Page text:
Rushmore Photo and Gifts has prevailed in a decade long court fight over the use of the term "Sturgis" as it relates to motorcycles and motorcycle related products.
First affirmed in November of 2018, and later ruled on February 14, 2019, Judge Jeffrey Viken in the US District Court, District of South Dakota, Western Division stated:
“The record does not support a finding that SMRI owns, produces, or operates the rally, or does anything else that might allow it to acquire ownership over the rally itself or its intellectual property. The record indicates to the contrary that the rally is a pluralistic endeavor.”
What this means for vendors, suppliers and local business owners in the Black Hills area is the City of Sturgis and the entity they created, SMRI, (Sturgis Motorcycle Rally Inc) which licensed the logo to Hot Leather for distribution and collection of licensing fees, can no longer force anyone to buy from Hot Leathers or pay a licensing fee for the use of "Sturgis" or "Sturgis Motorcycle Rally," or "Sturgis Rally and Races" on apparel or any other product sold to the general public.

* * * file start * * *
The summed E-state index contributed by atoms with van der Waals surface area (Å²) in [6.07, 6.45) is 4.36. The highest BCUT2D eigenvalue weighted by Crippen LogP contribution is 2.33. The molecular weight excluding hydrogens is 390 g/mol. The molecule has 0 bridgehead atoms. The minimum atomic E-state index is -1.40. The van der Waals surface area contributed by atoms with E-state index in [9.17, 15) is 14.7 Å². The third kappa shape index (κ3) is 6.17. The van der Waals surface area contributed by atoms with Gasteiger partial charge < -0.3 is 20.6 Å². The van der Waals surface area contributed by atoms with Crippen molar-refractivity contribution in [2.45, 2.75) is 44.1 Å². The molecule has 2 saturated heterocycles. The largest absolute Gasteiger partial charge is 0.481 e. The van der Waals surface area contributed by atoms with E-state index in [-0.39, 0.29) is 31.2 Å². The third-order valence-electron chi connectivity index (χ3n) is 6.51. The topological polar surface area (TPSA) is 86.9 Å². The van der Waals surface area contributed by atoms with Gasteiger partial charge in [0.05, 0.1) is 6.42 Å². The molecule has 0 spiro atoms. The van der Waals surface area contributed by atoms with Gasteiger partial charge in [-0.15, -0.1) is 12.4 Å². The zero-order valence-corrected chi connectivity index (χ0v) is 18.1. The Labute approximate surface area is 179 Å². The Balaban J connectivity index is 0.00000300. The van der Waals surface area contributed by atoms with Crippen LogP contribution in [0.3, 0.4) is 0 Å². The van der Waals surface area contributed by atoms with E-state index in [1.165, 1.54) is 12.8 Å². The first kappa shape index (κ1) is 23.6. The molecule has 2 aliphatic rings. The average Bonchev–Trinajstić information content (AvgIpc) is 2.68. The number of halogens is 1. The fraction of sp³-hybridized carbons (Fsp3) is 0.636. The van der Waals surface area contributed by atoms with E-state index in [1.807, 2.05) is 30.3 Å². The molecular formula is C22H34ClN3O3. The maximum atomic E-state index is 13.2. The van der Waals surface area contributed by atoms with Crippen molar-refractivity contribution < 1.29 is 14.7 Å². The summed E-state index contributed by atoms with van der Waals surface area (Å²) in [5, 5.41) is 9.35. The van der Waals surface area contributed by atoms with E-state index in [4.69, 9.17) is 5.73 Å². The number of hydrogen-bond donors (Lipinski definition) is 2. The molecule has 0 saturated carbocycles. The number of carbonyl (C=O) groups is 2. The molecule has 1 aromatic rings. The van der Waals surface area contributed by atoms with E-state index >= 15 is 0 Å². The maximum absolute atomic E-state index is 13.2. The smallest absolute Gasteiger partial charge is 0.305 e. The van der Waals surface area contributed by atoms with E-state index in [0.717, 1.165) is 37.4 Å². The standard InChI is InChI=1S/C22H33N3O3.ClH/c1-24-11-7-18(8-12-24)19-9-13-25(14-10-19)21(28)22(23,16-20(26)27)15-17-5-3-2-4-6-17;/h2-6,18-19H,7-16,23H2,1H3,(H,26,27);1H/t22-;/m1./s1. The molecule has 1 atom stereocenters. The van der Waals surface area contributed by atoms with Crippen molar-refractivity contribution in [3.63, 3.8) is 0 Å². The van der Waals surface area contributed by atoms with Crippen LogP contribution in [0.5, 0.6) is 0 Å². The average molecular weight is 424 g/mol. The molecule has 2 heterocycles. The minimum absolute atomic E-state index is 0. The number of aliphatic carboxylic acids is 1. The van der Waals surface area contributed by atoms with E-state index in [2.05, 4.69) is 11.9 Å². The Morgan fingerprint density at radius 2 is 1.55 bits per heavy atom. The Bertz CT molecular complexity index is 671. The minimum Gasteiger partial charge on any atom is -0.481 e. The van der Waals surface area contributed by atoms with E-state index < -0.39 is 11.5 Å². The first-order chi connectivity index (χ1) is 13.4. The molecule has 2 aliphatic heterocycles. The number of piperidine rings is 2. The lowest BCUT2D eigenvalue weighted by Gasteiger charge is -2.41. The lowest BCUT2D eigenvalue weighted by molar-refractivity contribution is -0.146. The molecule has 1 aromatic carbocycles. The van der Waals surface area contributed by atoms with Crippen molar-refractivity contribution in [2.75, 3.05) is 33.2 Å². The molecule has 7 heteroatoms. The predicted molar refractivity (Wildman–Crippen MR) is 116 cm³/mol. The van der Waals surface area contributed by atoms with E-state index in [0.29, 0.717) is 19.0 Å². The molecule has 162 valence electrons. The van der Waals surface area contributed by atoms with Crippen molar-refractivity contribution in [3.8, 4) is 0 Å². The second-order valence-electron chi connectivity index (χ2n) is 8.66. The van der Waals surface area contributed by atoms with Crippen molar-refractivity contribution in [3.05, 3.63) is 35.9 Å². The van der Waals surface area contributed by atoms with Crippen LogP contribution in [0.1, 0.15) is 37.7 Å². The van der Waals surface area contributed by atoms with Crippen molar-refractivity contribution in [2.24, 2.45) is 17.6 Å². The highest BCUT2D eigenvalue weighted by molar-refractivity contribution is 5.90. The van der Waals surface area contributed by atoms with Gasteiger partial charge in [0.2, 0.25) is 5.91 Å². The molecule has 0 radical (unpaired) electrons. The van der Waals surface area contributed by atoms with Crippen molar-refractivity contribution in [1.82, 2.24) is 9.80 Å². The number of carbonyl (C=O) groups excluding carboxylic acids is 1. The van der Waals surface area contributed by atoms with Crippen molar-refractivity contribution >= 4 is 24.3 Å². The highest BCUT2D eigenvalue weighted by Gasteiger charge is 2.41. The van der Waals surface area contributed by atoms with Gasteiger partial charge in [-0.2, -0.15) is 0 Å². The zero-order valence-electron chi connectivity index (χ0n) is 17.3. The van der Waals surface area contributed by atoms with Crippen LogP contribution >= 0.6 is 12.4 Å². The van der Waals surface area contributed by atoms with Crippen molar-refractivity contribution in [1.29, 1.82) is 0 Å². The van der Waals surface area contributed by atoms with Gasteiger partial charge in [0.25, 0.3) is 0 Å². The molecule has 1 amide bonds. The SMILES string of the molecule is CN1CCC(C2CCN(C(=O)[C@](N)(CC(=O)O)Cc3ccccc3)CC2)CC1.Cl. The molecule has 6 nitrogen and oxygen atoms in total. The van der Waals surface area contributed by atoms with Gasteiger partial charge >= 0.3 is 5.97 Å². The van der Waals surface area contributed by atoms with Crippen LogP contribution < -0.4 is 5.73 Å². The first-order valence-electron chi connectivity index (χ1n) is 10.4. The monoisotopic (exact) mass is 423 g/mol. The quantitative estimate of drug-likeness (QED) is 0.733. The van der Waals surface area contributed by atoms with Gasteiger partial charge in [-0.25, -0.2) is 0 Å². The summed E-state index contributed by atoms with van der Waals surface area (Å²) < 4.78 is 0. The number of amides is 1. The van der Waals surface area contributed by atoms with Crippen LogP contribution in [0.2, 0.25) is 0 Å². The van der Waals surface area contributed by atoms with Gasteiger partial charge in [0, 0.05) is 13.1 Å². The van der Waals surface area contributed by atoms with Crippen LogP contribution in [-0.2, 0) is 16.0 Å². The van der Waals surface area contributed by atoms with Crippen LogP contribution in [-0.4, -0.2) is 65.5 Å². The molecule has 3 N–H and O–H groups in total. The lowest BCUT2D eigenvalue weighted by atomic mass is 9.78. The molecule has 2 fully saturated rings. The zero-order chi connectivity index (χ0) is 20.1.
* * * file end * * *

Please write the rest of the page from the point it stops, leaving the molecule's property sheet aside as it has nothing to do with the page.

Additionally it would be assumed that the lawsuit and settlement against the rally in Sturgis Kentucky, that was started in 1993 and called "Little Sturgis" is no longer enforceable. Little Sturgis changed it's name to "Kentucky Bike Rally" after it was sued by SMRI.
The South Dakota Sturgis Motorcycle Rally was born from the Black Hills Motor Classic started by local Indian dealer J.C. (Clarence) “Pappy” Hoel in 1938. Since its inception, private area businesses throwing events such as races, concerts and rides have made, and continue to make, the Sturgis Rally what it is today.
Local Sturgis area businesses are joining Rushmore Photo and Gifts in celebrating the appellate court's decision.
On the Buffalo Chip's website the celebration was apparent.
"For the first time in more than a decade, RPG and other businesses will be able to produce goods in 2019 using the now defunct Sturgis trademark. RPG may have been the ones to bring and stick with the lawsuit, but they won’t be the only ones reaping the rewards of their time spent in court.